Two examples of the many tree structure representations generated, depicting the stylistic preferences of Lawyers and Accountants (older), appear below in Figure 1 and Figure 2.

Figure 1: Tree structure representation of the cognitive style preferences of the top 10% of Lawyers

 

Figure 2: Tree structure representation of the cognitive style preferences of the top 10% of Accountants (older)

 

The results of the tree structure analyses of the Cognitive Style and Complexity preferences of the top 10% CPP performers from the various career groups can be interpreted in the following way:

  • Almost all those in the top 10% (on CPP performance) achieved a current Tactical Strategy SST level of work orientation or higher, which means that in terms of the unit of information utilized, they preferred to work with tangible systems (Tactical Strategy level) and/or dynamic systems (Parallel Processing Level) and some even showed the capability to deal with chaos and emerging patterns (Pure Strategic level) at times. The unit of information that they preferred to work with thus indicates a tendency to deal with complex information as opposed to merely considering separate elements or linear causality.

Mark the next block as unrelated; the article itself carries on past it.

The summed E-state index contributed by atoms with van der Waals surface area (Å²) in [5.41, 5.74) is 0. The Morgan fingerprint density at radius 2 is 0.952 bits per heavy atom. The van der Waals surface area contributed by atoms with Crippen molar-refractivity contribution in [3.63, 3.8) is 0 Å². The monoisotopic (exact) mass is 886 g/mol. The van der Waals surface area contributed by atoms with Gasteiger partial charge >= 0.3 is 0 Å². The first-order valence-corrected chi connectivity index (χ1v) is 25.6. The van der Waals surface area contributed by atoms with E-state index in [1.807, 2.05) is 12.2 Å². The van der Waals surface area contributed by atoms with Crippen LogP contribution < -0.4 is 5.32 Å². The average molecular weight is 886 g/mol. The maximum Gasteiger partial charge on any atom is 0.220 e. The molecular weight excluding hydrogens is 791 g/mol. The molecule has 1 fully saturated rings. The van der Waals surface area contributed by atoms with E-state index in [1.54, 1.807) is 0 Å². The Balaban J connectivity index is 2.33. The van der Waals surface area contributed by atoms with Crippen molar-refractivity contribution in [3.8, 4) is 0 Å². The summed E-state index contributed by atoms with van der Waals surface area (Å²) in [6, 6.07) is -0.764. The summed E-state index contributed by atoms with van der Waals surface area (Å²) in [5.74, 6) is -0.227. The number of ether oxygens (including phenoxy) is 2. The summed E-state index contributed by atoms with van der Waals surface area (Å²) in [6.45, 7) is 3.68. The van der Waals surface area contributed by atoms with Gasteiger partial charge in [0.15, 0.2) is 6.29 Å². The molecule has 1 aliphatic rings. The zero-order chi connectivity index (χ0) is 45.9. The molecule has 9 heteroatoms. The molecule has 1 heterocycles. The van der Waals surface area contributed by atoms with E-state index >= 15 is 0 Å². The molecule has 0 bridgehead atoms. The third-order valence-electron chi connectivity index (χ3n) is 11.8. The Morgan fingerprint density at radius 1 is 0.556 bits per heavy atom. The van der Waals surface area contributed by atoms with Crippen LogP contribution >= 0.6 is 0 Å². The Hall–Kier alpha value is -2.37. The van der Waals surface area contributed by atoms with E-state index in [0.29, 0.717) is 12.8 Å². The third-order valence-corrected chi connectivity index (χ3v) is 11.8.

• Although there were some fluctuations between career groups in terms of the order of their Style preferences, the most prominent stylistic preference of the top 10% across career groups was the Integrative style. It constitutes a highly effective cognitive approach aimed at making meaning of new and discrepant information. The Integrative style involves the tendency to deal with complex, vague and dynamic information through the continuous synthesis of elements as they are encountered. Those showing an Integrative approach to information processing thus tend to explore new information according to hypotheses and metacognitively directed strategies.

Further interesting findings regarding the use of the Integrative style include: